○ Acknowledging the challenges that Arab/MENA students experience working with other Arab/MENA clients and simultaneously holding their own, the client’s, and the community’s grief and trauma in a professional setting.

Use Your Position, Power, and Resources:

● In relation to the professional targeting, intimidation, and ostracism mentioned in our introduction, we have heard reports of licensure-related and other professional concerns regarding protest-related arrests and peaceful activism. See AMENA-Psy’s Open Letter regarding one such example.

● We have also received reports of students being silenced, minimized and encountering microaggressions when sharing personal experiences. Students have conveyed feeling unsafe and unable to speak out in training spaces due to fears of retaliation and/or negative perception – potentially impacting performance evaluations and future professional development. Please be vigilant of such instances and prepared to advocate on their behalf.

Empower Students:

● Encourage students to use their voice for advocacy and social change if they are willing and able. Provide opportunities for them to share their perspectives and experiences.

● It is also important to create safe spaces for them to conduct their advocacy work. As previously mentioned, safe space is crucial for students’ mental and emotional wellbeing – advocacy efforts can often be emotionally taxing.

● Safety allows students to build confidence in their efforts. When students believe their opinions are being valued and respected, they are more likely to proactively advocate for issues that matter to them and their communities.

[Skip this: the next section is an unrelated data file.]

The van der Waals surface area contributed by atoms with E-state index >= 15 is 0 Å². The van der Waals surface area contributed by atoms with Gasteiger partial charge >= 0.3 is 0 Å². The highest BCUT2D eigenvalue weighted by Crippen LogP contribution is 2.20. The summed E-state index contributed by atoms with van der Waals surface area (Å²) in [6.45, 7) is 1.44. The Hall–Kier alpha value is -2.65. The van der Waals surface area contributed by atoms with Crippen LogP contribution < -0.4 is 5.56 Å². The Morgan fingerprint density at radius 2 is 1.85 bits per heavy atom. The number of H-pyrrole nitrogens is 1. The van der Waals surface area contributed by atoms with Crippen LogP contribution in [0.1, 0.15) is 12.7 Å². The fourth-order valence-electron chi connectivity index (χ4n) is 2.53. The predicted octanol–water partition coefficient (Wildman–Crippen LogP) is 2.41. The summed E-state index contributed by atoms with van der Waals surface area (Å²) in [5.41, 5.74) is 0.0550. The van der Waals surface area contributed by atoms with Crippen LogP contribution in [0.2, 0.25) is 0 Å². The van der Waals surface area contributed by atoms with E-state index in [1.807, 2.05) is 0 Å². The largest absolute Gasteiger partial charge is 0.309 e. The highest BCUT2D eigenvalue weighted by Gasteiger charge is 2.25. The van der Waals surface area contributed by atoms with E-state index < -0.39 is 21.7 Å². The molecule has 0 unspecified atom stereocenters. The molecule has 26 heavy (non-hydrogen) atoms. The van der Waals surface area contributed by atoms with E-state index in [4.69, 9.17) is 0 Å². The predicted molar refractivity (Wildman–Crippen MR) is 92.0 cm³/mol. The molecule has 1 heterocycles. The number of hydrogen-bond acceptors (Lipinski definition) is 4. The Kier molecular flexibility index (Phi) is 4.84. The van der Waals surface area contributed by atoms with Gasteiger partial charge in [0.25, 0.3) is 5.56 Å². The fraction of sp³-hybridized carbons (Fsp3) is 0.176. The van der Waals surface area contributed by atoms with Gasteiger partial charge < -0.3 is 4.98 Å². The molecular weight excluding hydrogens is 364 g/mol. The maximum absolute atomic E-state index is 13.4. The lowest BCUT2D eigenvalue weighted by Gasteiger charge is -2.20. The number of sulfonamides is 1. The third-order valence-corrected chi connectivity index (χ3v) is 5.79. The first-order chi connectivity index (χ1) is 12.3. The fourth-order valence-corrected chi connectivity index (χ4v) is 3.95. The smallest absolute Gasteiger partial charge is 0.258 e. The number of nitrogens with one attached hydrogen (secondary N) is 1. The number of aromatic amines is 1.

Flexibility and Accommodations:

● Students may be experiencing the effects of traumatic stress, including:  intrusive images of violence; difficulty sleeping, difficulty concentrating, physiological and psychological distress, negative mood, changes in appetite, anxiety, fear, and hypervigilance (APA Statement). This impacts their ability to fully participate and engage in their academic and clinical responsibilities.

● Expecting students to carry along in their day-to-day tasks is unrealistic and negates this trauma.

● Understand that students may struggle to meet deadlines or perform at their best during times of crisis. Be flexible with assignment due dates and consider making accommodations as needed.

● Give options to reschedule research and supervisory meetings, and to not attend nonmandatory meetings.

● If students are collecting data with the Arab/MENA community, it will likely be halted because the cultural norms of honor and respect would make it ayb (shameful) to continue with data collection when many are mourning deaths related to this conflict.

Provide Resources:

● Offer information about on-campus and off-campus support resources, such as counseling services, cultural affinity groups, or community organizations. This can help students access additional help if needed.

● Seek such resources from organizations that cater to the community (i.e., AMENA-Psy, The Arab American Association of New York, the ACLU, the American-Arab Anti-Discrimination Committee, the Arab American Institute, the National Network for Arab American Communities, Arabs in Neuroscience) given that such resources are limited in local settings and often insufficient.

● With the recognition that many Arab/MENA individuals are being targeted for speaking out in support of Palestinians, especially through the practice of doxxing, provide them with resources on how to handle these cases if they are the target of such practices. You may refer them to pro bono services provided by Palestine Legal and/or share this antidoxxing guide created to support activists around the world:

● Make it clear that discrimination or harassment based on religion, ethnicity, or nationality will not be tolerated in your program or institution. Provide clear reporting mechanisms for students who experience or witness such incidents.